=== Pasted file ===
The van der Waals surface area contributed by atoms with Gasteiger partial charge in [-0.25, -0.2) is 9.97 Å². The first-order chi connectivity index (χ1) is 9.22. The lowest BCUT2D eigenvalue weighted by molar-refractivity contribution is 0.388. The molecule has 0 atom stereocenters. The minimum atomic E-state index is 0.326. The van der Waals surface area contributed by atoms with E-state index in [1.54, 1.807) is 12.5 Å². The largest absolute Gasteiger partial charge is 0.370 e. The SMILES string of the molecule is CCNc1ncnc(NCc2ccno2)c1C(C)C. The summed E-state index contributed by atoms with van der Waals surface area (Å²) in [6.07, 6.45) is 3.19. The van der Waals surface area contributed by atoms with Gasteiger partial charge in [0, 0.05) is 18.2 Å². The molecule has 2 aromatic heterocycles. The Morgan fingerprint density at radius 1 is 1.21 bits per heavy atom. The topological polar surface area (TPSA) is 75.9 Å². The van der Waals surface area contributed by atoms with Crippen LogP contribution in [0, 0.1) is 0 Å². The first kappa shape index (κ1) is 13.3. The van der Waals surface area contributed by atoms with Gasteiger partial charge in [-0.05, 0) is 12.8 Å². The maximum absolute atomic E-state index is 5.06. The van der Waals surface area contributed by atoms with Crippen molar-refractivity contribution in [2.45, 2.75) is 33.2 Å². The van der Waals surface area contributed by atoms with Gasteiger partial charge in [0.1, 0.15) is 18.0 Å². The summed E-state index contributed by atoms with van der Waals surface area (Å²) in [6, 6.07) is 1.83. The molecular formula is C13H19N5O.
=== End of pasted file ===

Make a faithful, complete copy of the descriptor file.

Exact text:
The van der Waals surface area contributed by atoms with Gasteiger partial charge in [-0.25, -0.2) is 9.97 Å². The first-order chi connectivity index (χ1) is 9.22. The lowest BCUT2D eigenvalue weighted by molar-refractivity contribution is 0.388. The molecule has 0 atom stereocenters. The minimum atomic E-state index is 0.326. The van der Waals surface area contributed by atoms with E-state index in [1.54, 1.807) is 12.5 Å². The largest absolute Gasteiger partial charge is 0.370 e. The SMILES string of the molecule is CCNc1ncnc(NCc2ccno2)c1C(C)C. The summed E-state index contributed by atoms with van der Waals surface area (Å²) in [6.07, 6.45) is 3.19. The van der Waals surface area contributed by atoms with Gasteiger partial charge in [0, 0.05) is 18.2 Å². The molecule has 2 aromatic heterocycles. The Morgan fingerprint density at radius 1 is 1.21 bits per heavy atom. The topological polar surface area (TPSA) is 75.9 Å². The van der Waals surface area contributed by atoms with Crippen LogP contribution in [0, 0.1) is 0 Å². The first kappa shape index (κ1) is 13.3. The van der Waals surface area contributed by atoms with Gasteiger partial charge in [-0.05, 0) is 12.8 Å². The maximum absolute atomic E-state index is 5.06. The van der Waals surface area contributed by atoms with Crippen molar-refractivity contribution in [2.45, 2.75) is 33.2 Å². The van der Waals surface area contributed by atoms with Gasteiger partial charge in [0.1, 0.15) is 18.0 Å². The summed E-state index contributed by atoms with van der Waals surface area (Å²) in [6, 6.07) is 1.83. The molecular formula is C13H19N5O.